Does a high school men’s baseball team regulation governing player hairstyles violate players’ Due Process or Equal Protection rights? Matt Olsen (’17) examines this question, based on his experience at the 2016 Tulane Mardi Gras Sports Law Invitational Competition. His Contribution discusses the Seventh Circuit’s ruling in Hayden v. Greensburg School Community Corporation, the sole circuit court case to address the constitutionality of extracurricular athletic grooming regulations in the context of an Equal Protection claim. Although the adoption of the holding by other courts remains to be seen, the Contribution concludes that the ruling could serve as a powerful means to strike down personal appearance regulations based on gender stereotypes.
Do passports and Consular Reports of Birth Abroad constitute conclusive proof of U.S. citizenship such that the State Department’s revocation of these documents is not impermissibly retroactive? Sonya Chung (’17) and Zi Lin (’17) examine this question, based on their experience as writers of the problem for the New York University School of Law 2016 Immigration Law Competition. Their Contribution discusses the state of the law surrounding passports and CRBAs as evidence of citizenship and their revocability. The Contribution argues that courts should allow individuals to use these documents as conclusive proof of citizenship and that the State Department’s power to correct its own errors should be circumscribed carefully in cases where there has been extended reliance on citizenship rights.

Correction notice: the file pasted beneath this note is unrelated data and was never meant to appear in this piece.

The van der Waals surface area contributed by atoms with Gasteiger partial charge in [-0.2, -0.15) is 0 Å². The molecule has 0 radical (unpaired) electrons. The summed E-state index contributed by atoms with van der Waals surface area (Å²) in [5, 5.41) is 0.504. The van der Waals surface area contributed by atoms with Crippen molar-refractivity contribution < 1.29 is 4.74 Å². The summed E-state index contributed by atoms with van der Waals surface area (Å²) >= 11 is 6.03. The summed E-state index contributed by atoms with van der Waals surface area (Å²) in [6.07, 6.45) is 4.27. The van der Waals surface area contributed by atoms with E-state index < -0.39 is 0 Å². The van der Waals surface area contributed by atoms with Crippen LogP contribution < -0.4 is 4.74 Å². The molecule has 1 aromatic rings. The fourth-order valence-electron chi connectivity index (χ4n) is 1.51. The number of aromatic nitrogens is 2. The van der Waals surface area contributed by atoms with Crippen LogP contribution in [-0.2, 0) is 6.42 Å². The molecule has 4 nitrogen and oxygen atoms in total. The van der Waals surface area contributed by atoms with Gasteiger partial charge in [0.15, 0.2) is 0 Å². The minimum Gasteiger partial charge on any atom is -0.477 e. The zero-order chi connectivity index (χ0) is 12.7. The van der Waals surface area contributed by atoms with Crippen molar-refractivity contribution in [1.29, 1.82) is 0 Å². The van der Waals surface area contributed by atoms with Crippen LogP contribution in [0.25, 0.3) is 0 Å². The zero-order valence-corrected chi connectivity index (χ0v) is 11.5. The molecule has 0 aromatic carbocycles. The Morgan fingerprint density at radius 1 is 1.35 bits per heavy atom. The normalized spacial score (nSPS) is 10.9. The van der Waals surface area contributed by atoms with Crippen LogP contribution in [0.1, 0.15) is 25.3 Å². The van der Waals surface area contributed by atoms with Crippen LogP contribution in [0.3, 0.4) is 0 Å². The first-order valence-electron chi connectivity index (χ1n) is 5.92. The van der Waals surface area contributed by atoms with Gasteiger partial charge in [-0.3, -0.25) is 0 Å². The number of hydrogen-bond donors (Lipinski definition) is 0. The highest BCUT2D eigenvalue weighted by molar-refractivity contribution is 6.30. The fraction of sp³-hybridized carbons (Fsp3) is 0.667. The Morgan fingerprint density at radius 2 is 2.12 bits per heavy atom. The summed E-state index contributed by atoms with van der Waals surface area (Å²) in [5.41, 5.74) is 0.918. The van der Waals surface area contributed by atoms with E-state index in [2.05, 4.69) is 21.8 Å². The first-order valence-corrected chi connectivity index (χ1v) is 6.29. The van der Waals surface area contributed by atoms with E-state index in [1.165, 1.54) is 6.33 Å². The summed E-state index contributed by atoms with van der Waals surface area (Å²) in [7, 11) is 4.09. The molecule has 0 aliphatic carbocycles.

Does an attorney satisfy a resident alien client’s Sixth Amendment right to effective counsel by informing the client of the mere risks of deportation associated with a guilty plea, or must she predict the likelihood of deportation with even greater specificity? Kartik Madiraju (’17) examines this question, presented at the 2016 Evans Constitutional Law Moot, held at the University of Wisconsin. Though the Supreme Court has held that attorneys must inform their clients whether a guilty plea carries a risk of deportation, several of the Circuit Courts of Appeals disagree on how specifically an attorney must characterize the likelihood of that risk. This Contribution argues that the majority interpretation, requiring only that attorneys advise their clients of the mere existence of such a risk, is more consistent with the letter and spirit of Supreme Court precedent, and better reflects the discretionary nature of an Attorney General’s decision to order deportation.
Can an employee who has accessed computer database information in violation of use restrictions and direct instructions from his employer be convicted under the Computer Fraud and Abuse Act for accessing data “without authorization” or “exceed[ing] authorized access”? Susanna Griffith (’17) reflects on this question, based on her experience at the 2016 Spong Moot Court Tournament, hosted by William & Mary Law School. Her Contribution discusses the legal landscape and circuit split regarding the applicability of the statute to employees who have violated use restrictions and directives from employers. The Contribution argues that the narrow, code-based view is preferable as the clearly constitutional reading that also comports with standards of excellence in the field of cyber-security.